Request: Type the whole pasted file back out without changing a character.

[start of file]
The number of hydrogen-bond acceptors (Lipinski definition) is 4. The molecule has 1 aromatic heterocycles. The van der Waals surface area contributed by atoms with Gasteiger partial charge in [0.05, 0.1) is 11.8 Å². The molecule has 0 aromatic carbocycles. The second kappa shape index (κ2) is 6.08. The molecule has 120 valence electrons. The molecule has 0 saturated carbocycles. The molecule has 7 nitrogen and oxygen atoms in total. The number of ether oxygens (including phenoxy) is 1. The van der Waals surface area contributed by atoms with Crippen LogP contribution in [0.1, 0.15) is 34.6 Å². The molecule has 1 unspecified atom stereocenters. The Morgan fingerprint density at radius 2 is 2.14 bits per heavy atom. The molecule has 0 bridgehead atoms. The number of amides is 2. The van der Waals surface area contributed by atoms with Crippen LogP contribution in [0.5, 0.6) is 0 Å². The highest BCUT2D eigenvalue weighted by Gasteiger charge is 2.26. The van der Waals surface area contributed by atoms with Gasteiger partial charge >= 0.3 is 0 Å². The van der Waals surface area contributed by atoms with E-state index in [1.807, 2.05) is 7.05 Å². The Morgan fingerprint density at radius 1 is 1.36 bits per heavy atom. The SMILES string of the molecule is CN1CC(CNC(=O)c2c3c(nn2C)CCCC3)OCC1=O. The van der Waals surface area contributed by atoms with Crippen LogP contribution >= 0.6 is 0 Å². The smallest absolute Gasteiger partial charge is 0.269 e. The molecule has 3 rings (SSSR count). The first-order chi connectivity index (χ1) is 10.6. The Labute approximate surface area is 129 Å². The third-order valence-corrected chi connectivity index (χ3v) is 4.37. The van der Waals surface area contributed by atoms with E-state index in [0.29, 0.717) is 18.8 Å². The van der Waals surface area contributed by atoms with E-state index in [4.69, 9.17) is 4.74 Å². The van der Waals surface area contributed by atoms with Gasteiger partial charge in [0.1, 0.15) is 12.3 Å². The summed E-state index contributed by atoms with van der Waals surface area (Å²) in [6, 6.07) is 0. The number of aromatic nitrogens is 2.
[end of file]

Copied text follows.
The number of hydrogen-bond acceptors (Lipinski definition) is 4. The molecule has 1 aromatic heterocycles. The van der Waals surface area contributed by atoms with Gasteiger partial charge in [0.05, 0.1) is 11.8 Å². The molecule has 0 aromatic carbocycles. The second kappa shape index (κ2) is 6.08. The molecule has 120 valence electrons. The molecule has 0 saturated carbocycles. The molecule has 7 nitrogen and oxygen atoms in total. The number of ether oxygens (including phenoxy) is 1. The van der Waals surface area contributed by atoms with Crippen LogP contribution in [0.1, 0.15) is 34.6 Å². The molecule has 1 unspecified atom stereocenters. The Morgan fingerprint density at radius 2 is 2.14 bits per heavy atom. The molecule has 0 bridgehead atoms. The number of amides is 2. The van der Waals surface area contributed by atoms with Crippen LogP contribution in [0.5, 0.6) is 0 Å². The highest BCUT2D eigenvalue weighted by Gasteiger charge is 2.26. The van der Waals surface area contributed by atoms with Gasteiger partial charge >= 0.3 is 0 Å². The van der Waals surface area contributed by atoms with E-state index in [1.807, 2.05) is 7.05 Å². The Morgan fingerprint density at radius 1 is 1.36 bits per heavy atom. The SMILES string of the molecule is CN1CC(CNC(=O)c2c3c(nn2C)CCCC3)OCC1=O. The van der Waals surface area contributed by atoms with Crippen LogP contribution >= 0.6 is 0 Å². The smallest absolute Gasteiger partial charge is 0.269 e. The molecule has 3 rings (SSSR count). The first-order chi connectivity index (χ1) is 10.6. The Labute approximate surface area is 129 Å². The third-order valence-corrected chi connectivity index (χ3v) is 4.37. The van der Waals surface area contributed by atoms with E-state index in [0.29, 0.717) is 18.8 Å². The van der Waals surface area contributed by atoms with E-state index in [4.69, 9.17) is 4.74 Å². The van der Waals surface area contributed by atoms with Gasteiger partial charge in [0.1, 0.15) is 12.3 Å². The summed E-state index contributed by atoms with van der Waals surface area (Å²) in [6, 6.07) is 0. The number of aromatic nitrogens is 2.